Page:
Social Media as Teaching Tool

This semester while teaching an upper level seminar on Media, Culture & Society, my students and I have been reading and discussing the social effects of new media. We mostly talk about what is “new” to us, such as digital media and social media, but we also think historically about radical changes in media technologies and how society has responded to those changes. Through all this, we’ve been putting our thoughts into practice by testing out different social media in the classroom.

We started out in an inhospitable room with no computer and chairs bolted to the floor. If we hadn’t had the aid of sociology department staff and the registrar to get us a more appropriate room, this course would have been entirely different. Thanks to their help, we now have the luxury of a computer lab room with chairs on wheels. Each student has access to their own desktop and I can project from an instructor computer. This room change gave us the opportunity to test out how we might incorporate social media into in-class discussions. First I’ll talk about what we did and then about what I think it means in terms of student learning.

Tools
First we used Collab, an innovative attempt by the University to create course homepages in the form of collaborative work groups. Its similar to the Blackboard interface, but is more flexible in its design. Unfortunately, Collab is also buggier. We couldn’t add media to the wiki page, couldn’t cut and paste from Word into the blogger feature, and real time collaboration was difficult. While it is a great improvement over the one way communication of earlier programs, it created more headaches that just talking together or writing on a piece of paper.

So we moved on to Google Docs. I have reservations about the use of commercial web based tools in the classroom because it forces students to choose a particular product, or at the very least advertises the features of Google over those of other tools. But then again, the University has scrapped its mail system in favor of Gmail, so the boundary between educational and corporate is already quite blurry. Google docs worked quite well for text, but real time collaboration was a little stilted and sometimes students lost information. Only ten of us could edit at a time, which was frustrating in a class of eighteen. People can easily loose focus when they can’t participate.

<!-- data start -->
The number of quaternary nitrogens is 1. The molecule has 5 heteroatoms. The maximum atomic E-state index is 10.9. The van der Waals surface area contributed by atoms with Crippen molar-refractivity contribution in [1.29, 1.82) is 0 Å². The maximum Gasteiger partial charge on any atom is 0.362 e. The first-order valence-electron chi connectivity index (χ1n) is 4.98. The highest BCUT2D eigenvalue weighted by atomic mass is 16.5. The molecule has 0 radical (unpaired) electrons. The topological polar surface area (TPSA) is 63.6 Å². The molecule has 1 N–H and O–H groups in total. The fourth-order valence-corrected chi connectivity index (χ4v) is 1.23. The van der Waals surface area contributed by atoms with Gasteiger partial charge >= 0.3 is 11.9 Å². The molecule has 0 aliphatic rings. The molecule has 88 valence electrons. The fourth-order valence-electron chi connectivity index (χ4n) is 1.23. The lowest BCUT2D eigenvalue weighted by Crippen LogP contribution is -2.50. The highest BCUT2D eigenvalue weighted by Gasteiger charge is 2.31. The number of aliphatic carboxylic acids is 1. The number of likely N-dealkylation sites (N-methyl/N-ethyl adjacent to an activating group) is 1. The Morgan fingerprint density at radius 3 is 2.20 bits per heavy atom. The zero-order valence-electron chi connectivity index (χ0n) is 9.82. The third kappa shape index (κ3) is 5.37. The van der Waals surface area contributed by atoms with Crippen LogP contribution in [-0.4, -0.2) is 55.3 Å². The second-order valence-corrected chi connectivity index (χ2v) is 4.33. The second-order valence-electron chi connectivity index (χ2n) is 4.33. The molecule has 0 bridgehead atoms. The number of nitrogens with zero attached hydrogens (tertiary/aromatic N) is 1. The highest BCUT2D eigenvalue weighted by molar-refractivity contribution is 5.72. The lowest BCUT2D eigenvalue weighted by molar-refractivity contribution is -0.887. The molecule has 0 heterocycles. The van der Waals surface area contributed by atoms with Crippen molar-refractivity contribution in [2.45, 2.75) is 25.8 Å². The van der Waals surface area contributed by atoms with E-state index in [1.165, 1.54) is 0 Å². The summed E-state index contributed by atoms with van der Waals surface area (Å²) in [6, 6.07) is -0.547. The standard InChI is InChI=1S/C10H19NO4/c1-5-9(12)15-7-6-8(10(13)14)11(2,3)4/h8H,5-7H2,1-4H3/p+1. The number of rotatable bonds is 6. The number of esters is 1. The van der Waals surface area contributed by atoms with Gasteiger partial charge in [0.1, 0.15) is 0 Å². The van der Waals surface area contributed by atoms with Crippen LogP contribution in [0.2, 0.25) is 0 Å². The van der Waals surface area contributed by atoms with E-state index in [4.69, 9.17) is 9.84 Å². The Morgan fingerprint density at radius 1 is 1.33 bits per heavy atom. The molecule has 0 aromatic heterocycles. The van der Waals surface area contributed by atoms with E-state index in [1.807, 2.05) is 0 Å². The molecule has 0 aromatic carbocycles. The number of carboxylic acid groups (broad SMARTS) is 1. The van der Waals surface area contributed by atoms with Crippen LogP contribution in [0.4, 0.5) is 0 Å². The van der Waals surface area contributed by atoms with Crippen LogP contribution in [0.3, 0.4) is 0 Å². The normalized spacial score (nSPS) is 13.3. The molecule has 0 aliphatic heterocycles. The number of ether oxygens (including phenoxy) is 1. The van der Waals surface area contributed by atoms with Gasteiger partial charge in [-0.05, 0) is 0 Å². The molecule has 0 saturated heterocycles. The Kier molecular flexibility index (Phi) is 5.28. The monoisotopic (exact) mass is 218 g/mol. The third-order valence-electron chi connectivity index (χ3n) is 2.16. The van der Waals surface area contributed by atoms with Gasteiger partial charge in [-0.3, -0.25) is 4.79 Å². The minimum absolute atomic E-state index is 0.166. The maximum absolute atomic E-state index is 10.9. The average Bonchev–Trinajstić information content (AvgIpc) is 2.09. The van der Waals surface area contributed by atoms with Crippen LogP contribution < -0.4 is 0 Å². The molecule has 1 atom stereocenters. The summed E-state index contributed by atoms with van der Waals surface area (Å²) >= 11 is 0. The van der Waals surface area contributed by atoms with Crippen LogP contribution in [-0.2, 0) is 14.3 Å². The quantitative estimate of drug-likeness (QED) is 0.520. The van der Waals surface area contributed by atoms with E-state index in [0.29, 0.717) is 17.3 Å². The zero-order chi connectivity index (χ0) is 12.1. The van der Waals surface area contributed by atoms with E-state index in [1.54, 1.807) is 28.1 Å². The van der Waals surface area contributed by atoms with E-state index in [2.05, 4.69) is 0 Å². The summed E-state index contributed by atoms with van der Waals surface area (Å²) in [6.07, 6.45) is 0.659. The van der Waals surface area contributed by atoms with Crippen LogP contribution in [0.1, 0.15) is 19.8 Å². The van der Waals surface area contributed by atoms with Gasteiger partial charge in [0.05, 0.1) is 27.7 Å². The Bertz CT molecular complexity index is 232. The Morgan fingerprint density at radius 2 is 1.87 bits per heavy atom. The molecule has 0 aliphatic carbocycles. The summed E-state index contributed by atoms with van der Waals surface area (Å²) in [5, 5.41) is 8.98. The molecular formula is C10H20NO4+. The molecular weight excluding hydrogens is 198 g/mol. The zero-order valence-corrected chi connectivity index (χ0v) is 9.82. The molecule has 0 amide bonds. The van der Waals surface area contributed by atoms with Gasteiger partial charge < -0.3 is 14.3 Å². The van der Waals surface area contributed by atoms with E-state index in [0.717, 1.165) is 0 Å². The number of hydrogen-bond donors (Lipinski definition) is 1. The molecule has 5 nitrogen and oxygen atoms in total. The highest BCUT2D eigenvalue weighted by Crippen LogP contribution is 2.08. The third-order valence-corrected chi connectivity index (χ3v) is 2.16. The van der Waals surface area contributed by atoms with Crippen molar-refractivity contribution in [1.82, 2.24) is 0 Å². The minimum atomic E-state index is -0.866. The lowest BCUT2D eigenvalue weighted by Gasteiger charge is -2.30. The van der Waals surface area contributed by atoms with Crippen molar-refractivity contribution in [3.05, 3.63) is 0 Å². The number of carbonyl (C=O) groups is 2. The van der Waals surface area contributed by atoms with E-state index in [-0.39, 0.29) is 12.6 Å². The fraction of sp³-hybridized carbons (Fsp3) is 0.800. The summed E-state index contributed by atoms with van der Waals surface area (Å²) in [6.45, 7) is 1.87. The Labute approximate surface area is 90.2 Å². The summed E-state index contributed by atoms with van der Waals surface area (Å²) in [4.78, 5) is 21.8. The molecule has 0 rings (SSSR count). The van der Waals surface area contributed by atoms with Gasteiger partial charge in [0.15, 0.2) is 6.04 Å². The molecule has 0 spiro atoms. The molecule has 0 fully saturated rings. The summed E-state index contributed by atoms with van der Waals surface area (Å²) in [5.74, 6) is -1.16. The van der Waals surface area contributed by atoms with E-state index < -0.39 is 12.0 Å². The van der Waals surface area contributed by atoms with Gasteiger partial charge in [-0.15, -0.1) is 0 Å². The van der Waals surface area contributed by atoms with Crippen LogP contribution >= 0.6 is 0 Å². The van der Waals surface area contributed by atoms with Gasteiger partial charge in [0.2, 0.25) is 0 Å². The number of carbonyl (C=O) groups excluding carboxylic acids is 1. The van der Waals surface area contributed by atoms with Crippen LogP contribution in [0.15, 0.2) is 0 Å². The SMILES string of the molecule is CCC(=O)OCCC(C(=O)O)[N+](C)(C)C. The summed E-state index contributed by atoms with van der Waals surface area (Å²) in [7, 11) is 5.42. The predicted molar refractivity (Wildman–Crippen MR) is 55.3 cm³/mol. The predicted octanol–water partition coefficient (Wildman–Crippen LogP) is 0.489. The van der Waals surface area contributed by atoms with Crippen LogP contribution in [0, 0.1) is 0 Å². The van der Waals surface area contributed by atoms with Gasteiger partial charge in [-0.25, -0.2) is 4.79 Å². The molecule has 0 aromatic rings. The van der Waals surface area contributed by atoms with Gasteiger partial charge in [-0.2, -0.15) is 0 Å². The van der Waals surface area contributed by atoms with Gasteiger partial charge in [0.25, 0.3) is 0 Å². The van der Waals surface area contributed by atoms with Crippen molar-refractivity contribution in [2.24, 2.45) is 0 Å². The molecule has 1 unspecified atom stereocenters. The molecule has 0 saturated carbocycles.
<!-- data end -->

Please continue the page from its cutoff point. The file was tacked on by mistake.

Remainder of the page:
This past week a student suggested drop.io as a collaboration solution. So far, this is the most versatile program, though it too has its bugs and frustrations. It allows us to collaborate in real time, without the loss of contributions, allows us to chat while we add content, and allows media file sharing as well as text. You can even call your contribution in from your cell phone and it will leave an mp3 file of your voice mail on the drop. The downside of this program is that entries are organized chronologically and not even the administrator has the ability to change the the date and time. So, for instance, as I uploaded our earlier content from Collab and Google, it appears first rather than last. There is also no tagging system to organize information, which may make this interface unwieldy by the end of the semester. Unless I upgrade from the free account to the $19.95/mo account, or find a better free program, we’ll have to live with these problems.

Learning
When we first used drop.io, I asked students to create a “note” about the Internet privacy concerns that they had read about in Solove’s The Future of Reputation. I then asked them to add links to other privacy scandals or issues they had heard about. As I read theirs from my computer and added my own, a heard a few students wheeling around to ask questions of others, but it was relatively silent apart from the clunky click of Dell desktop keyboards. When I next looked at my watch 30 minutes had passed in this manner, and my students were still silent and concentrating on their task. No one even drifted off to youtube or to check their email.

At that moment I wasn’t sure if this was a positive learning experience or not. If it was, did we really need to be in the same room? If it wasn’t, had I just wasted half a class period? I reconvened us for a face-to-face discussion. In this discussion, I realized that it hadn’t been a waste of time, and that we did need to be meeting in the classroom. Starting the period with social media addressed several perpetual problems in classroom discussions. It 1) allowed students to converse in public without being “on the spot,” alleviating concern about an immediate assessment from the teacher, and leaving room for more reserved students to participate equally 2) helped students to refer back to the ideas of specific fellow students using their names and 3) primed students not only for what they would present in the large group discussion, but also for how they could respond to the ideas of others, moving discussion forward in an interactive and coherent manner.

There are also some downsides. Looking back at our conversation in the drop, its not nearly as vibrant as it was in person. Its more like a series of preliminary sketches than an account of what happened. If we were using paper, its more likely that students would polish a “product” for submission that would better represent the discussion. Also, this kind of activity requires resources. In many university settings, including my own, its not possible for all students to have access to a computer in the classroom.

Despite these drawbacks and continued limitations of the web based programs themselves, I see some intriguing possibilities for the incorporation of social media into classrooms as a means to increase horizontal communication among students and to quickly construct a collective knowledge base.